Neoplasms 3 Flashcards Preview

ESA 2- Mechanisms of Disease > Neoplasms 3 > Flashcards

Flashcards in Neoplasms 3 Deck (107):
1

What accounts for cancer risk?

A combination of intrinsic host factors and extrinsic factors

2

Give 3 examples of intrinsic host factors that can account for cancer risk

Hereditary
Age
Gender (especially hormonal)

3

What are extrinsic factors for cancer risk related to?

The environment and behaviour

4

What is much of the increased cancer incidence over the last century due to?

Prolonged life span

5

What are the five leading behavioural and dietary risks for cancer?

High body mass index
Low fruit and vegetable intake
Lack of physical activity
Tobacco use
Alcohol use

6

What % of cancer deaths are due to the 5 leading behavioural and dietary risks?

30%

7

What is tobacco smoke alone associated with?

Approx. 1/4 of all cancer deaths

8

Where does most of the evidence about cancer risk come from?

Epidemiological and animal studies

9

How much of a populations cancer risk do extrinsic factors account for?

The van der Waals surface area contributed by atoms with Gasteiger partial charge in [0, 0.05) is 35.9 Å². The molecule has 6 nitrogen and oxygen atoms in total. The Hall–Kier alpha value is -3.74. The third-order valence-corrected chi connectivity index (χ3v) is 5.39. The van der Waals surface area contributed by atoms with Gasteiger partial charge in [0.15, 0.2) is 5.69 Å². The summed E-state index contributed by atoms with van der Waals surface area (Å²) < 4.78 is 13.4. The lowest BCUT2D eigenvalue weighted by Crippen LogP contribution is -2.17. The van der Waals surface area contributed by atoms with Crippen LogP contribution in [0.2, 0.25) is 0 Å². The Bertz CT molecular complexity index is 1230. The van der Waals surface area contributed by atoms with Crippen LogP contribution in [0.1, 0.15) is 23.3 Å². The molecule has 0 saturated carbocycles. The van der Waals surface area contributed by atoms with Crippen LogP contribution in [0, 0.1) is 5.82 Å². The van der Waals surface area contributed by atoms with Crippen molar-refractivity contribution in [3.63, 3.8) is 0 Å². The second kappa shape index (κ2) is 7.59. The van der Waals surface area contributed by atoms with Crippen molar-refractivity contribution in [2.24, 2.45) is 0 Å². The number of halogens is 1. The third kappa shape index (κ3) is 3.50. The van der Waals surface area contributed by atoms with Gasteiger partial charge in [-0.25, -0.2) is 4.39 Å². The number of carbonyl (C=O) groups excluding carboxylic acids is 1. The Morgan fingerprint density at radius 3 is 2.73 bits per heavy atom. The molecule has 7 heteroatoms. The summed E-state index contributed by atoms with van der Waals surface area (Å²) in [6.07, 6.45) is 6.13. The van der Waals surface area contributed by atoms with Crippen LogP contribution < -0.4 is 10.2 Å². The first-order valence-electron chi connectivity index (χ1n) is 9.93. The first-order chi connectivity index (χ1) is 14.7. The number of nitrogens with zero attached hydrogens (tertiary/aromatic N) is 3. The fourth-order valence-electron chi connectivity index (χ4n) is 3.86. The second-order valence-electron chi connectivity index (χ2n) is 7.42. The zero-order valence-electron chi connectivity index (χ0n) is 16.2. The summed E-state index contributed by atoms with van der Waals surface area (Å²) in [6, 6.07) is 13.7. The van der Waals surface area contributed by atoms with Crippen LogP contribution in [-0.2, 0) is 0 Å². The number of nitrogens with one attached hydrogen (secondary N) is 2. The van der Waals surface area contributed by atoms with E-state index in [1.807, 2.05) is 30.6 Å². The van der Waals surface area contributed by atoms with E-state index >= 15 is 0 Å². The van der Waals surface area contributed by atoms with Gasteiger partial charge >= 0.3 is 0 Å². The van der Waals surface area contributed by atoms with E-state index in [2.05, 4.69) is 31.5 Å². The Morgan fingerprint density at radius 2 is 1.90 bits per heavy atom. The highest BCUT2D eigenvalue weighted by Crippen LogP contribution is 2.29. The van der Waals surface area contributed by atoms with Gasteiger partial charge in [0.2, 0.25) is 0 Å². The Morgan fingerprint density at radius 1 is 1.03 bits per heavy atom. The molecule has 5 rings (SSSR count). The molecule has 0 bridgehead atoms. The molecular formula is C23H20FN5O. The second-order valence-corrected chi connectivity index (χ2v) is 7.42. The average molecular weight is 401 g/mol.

About 85%

10

What categories to extrinsic carcinogens fall into?

Chemicals
Radiation
Infections

11

Give an example of a industrial carcinogen

2-napthylamine

12

Where is 2-napthylamine used?

In the dye manufacturing industry

13

What do malignant neoplasms caused by 2-napthylamine show?

There is a long delay (sometimes decades) between carcinogen exposure and malignant neoplasm onset
The risk of cancer depends on carcinogen dosage
There is sometimes organ specificity for particular carcinogens

14

What does 2-napthylamine cause?

Bladder carcinoma

15

What does the dependance on dosage of carcinogens mean?

Industrial carcinogens and tobacco smoke are especially important

16

Give 3 examples of industrial carcinogens

Asbestos
Coal tars
Vinyl chloride

17

What is tobacco smoke associated with?

Bronchial carcinoma

18

What does chemical carcinogenesis involve?

Initiation and promotion

19

What do animal experiments show?

The sequence in which carcinogens are administrated is critical

20

What is important about the sequence in which carcinogens are administrated?

Some chemical carcinogens, called initiators, must be given first, followed by a second class of carcinogens, called promoters

21

What does the Ames test show?

Initiators are mutagens, while promoters cause prolonged proliferation in target tissues

22

What does promoter induced proliferation in target tissues culminate in?

Monoclonal expansion of mutant cells

23

How does a mutant monoclonal collection of cells eventually become fully malignant?